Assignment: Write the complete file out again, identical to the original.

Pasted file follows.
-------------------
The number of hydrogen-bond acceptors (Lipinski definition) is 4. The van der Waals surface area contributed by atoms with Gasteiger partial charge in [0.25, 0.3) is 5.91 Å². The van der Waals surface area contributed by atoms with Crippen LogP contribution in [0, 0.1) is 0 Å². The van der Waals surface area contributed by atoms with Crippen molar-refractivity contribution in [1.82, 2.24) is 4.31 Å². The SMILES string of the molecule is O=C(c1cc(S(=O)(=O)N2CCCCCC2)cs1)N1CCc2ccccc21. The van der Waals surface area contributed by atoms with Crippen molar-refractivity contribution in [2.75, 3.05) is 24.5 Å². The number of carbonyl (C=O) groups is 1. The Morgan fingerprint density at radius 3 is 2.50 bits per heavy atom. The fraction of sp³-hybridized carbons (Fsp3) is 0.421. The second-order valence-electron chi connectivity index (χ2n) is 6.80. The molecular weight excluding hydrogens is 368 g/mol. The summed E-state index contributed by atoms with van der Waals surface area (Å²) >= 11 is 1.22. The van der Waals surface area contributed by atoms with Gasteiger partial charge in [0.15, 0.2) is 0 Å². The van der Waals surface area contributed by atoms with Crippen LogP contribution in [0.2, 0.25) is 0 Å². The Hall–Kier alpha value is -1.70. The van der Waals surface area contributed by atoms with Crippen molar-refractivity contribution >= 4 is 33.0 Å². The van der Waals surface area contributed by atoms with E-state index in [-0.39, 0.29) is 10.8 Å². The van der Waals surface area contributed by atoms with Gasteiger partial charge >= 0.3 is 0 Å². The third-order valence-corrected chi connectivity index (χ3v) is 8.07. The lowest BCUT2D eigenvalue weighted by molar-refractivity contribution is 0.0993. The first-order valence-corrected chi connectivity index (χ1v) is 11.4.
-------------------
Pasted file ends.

The number of hydrogen-bond acceptors (Lipinski definition) is 4. The van der Waals surface area contributed by atoms with Gasteiger partial charge in [0.25, 0.3) is 5.91 Å². The van der Waals surface area contributed by atoms with Crippen LogP contribution in [0, 0.1) is 0 Å². The van der Waals surface area contributed by atoms with Crippen molar-refractivity contribution in [1.82, 2.24) is 4.31 Å². The SMILES string of the molecule is O=C(c1cc(S(=O)(=O)N2CCCCCC2)cs1)N1CCc2ccccc21. The van der Waals surface area contributed by atoms with Crippen molar-refractivity contribution in [2.75, 3.05) is 24.5 Å². The number of carbonyl (C=O) groups is 1. The Morgan fingerprint density at radius 3 is 2.50 bits per heavy atom. The fraction of sp³-hybridized carbons (Fsp3) is 0.421. The second-order valence-electron chi connectivity index (χ2n) is 6.80. The molecular weight excluding hydrogens is 368 g/mol. The summed E-state index contributed by atoms with van der Waals surface area (Å²) >= 11 is 1.22. The van der Waals surface area contributed by atoms with Gasteiger partial charge in [0.15, 0.2) is 0 Å². The van der Waals surface area contributed by atoms with Crippen LogP contribution in [0.2, 0.25) is 0 Å². The Hall–Kier alpha value is -1.70. The van der Waals surface area contributed by atoms with Crippen molar-refractivity contribution >= 4 is 33.0 Å². The van der Waals surface area contributed by atoms with E-state index in [-0.39, 0.29) is 10.8 Å². The van der Waals surface area contributed by atoms with Gasteiger partial charge >= 0.3 is 0 Å². The third-order valence-corrected chi connectivity index (χ3v) is 8.07. The lowest BCUT2D eigenvalue weighted by molar-refractivity contribution is 0.0993. The first-order valence-corrected chi connectivity index (χ1v) is 11.4.